Two River Theater in Red Bank, NJ kicks off its series of benefit online play readings with Your Blues Ain't Sweet Like Mine on Sunday July 26 at 7pm.
The show originally premiered at Two River Theater in 2015.
Your Blues Ain't Sweet Like Mine's playwright and director Ruben Santiago-Hudson and original cast member Brandon J. Dirden joined WBGO News Director on a Zoom chat to talk about this explosive and hopeful examination of American's Racial Divide.
An Upper West Side dinner party invitation brings an unlikely group together, spawning a passionate and explosive debate on America’s relationship to race. Santiago-Hudson calls it a "truth play".
"There's a couple of plot twists and turns and things that are kind of surprises, but the real foundation of it is about human beings coming together. Even though they are all good people, they have subconscious feelings or conscious feelings that if they reveal them would be upsetting to others in the room because everybody's reality seem to be different. How everybody's mentality has been formed and shaped by society and even by America has warped certain thoughts, particulary with white Americans because they have been informed and black Americans have not been informed as much of their lineage, their history, their contributions. So this particular day, "Zeke", who Brandon plays, decides he's going to reveal exactly what he knows, which is a heck of a lot to a world that doesn't know who we are as people. He starts really speaking his truth which iniatiates truth from other people that we might not agree with or agree with. So that conflict is evident from the beginning on end. But it is cloaked in love, it is cloaked in humanity, it is cloaked in poetry. I think it will be quite entertaining and valuable for people to tune in to."
The online reading gave Sanitago-Hudson an opoprtunity to update the script.
"Well as the world turns and the world continues to evolve, I continue to evolve as a writer, as an actor, as an entertainer, as an activist, as a father and you know as a husband. So as I see more clarity I like to expose that clarity in my writing and performing. I thought I could refine things and make people's intentions clearer. When John (Dias) asked me to revisit it, he asked what I wanted to do, I said I really want to take a look at it again and find out what is not clear to me as an audience and how I can make it better. One of the big things that helps me make it better is having the cast I have. They elevate my words into something that I don't even image is capable until they take it and own it. So first I wanted is to invite them back into the room. Unfortunately, Charles Weldon had passed on. But fortunately, Glynn Turman, Emmy Award winning actor came in to join the cast. So it gave me a chance as a better writer and as a more evolved human being to reflect that."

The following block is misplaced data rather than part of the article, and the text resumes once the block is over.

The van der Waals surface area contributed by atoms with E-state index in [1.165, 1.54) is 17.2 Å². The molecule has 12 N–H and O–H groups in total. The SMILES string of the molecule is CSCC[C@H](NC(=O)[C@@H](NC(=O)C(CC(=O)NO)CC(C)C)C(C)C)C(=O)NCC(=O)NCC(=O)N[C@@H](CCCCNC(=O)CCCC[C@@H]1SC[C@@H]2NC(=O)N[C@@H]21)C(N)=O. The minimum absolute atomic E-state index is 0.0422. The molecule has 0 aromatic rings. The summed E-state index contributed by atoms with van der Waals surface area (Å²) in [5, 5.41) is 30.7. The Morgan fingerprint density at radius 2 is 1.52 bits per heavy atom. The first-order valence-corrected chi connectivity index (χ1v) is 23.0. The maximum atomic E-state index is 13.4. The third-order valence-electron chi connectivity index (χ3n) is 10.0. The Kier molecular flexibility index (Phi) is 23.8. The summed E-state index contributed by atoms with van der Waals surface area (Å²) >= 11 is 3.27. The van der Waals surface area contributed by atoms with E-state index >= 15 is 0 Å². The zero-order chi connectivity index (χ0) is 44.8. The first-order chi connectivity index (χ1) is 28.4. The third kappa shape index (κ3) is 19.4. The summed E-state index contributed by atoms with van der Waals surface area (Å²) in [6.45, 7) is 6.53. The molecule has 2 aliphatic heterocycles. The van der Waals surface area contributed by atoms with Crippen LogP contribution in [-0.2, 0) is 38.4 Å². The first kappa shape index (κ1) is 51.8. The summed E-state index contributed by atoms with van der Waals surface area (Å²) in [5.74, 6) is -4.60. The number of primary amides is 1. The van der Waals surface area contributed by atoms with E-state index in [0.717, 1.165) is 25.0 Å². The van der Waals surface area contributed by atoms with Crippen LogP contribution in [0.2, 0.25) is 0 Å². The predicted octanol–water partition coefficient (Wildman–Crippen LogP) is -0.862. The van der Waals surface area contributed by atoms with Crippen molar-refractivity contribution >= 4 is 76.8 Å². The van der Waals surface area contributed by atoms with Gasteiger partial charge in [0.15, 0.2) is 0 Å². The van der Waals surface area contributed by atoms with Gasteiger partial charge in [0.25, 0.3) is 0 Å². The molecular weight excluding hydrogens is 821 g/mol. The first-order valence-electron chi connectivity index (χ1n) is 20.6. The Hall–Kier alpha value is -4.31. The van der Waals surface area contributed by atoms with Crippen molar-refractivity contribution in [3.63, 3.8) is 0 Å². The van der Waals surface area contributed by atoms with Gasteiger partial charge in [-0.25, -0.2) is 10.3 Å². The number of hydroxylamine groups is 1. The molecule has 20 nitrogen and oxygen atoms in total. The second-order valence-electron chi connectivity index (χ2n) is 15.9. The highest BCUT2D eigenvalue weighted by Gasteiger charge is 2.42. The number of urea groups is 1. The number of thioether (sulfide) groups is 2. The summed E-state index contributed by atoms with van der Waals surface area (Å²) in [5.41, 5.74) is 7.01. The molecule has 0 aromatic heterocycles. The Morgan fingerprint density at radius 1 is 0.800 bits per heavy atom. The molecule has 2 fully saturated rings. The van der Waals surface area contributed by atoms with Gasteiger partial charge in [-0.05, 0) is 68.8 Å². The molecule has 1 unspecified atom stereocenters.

Leading the brilliant case is Brandon J. Dirden. Dirden, a favorite as an actor and director at Two River Theater, says what touches him about Your Blues Ain't Sweet Like Mine is the truth of it.
Dirden told Doyle he wondered what the late acclaimed writer and activist James Baldwin would have thought about the play.
"He didn't seeing theater was daring enough at the time or ready to hear the whole truth. Maybe had this script been done in the 50's he wouldn't have felt that way. He would have felt that theater had the courage to tell the truth. Whenever Ruben (Santiago-Hudson) calls, I do my absolute best to be there for him because I know I'm going to be a better artist and better person from the experience. I think we're all better for being on the ride."
Have recent events in the U.S. changed Dirden's approach to Your Blues Ain't Sweet Like Mine?
"I can't say it changed my approach to the play. My approach to the play is consistent. I know I have a lot more information, self knowledge, so in terms of an artist I think this go around I was able to find more nuance. The play is what the play was then in term of what Ruben was aiming for. The essence of it, the DNA of it is unchanged. Hopefully the audience has changed to where they can hear and be more susceptible to receiving what brother Ruben is offering to us. It's a real opportunity for self discovery, self discovery as a nation, as a people, who have not dealt with the trauma of America's past."
The reading will feature other original cast members Merritt Janson, Roslyn Ruff, Andrew Hovelson and Glynn Turman coming on to play the role of "Zebedee".
The proceeds of the live reading does to support Two River Theater. Proceeds will be matched by a generous donor to benefit five organizations with a pressing need due to the impact of systemic racism and COVID-19. The beneficiary parther for this reading, slected by the playwright and writer, is the Ruben Santiago-Hudson Fine Arts Learning Center, a non-profit affiiliate of the Global Concepts Charter School in Lackawanna, New York, Santiago-Hudson's hometown.
Two River Theater Artistic Director John Dias has said Your Blues Ain't Swee Like Mine struck a nerve in its audiences and helped dismatle some of the barriers to an open conversation about race.
The online benefit event tickets for the series of five readings includes access to live post reading Q and A's with the artists involved. Two River Theater will also stream the reading on YouTube the following Monday, July 27 at 10am and Thursday July 30th at 7pm.
Click above to hear the entire conversation or visit the WBGO 88.3 FM Facebook page to hear and SEE the Zoom chat.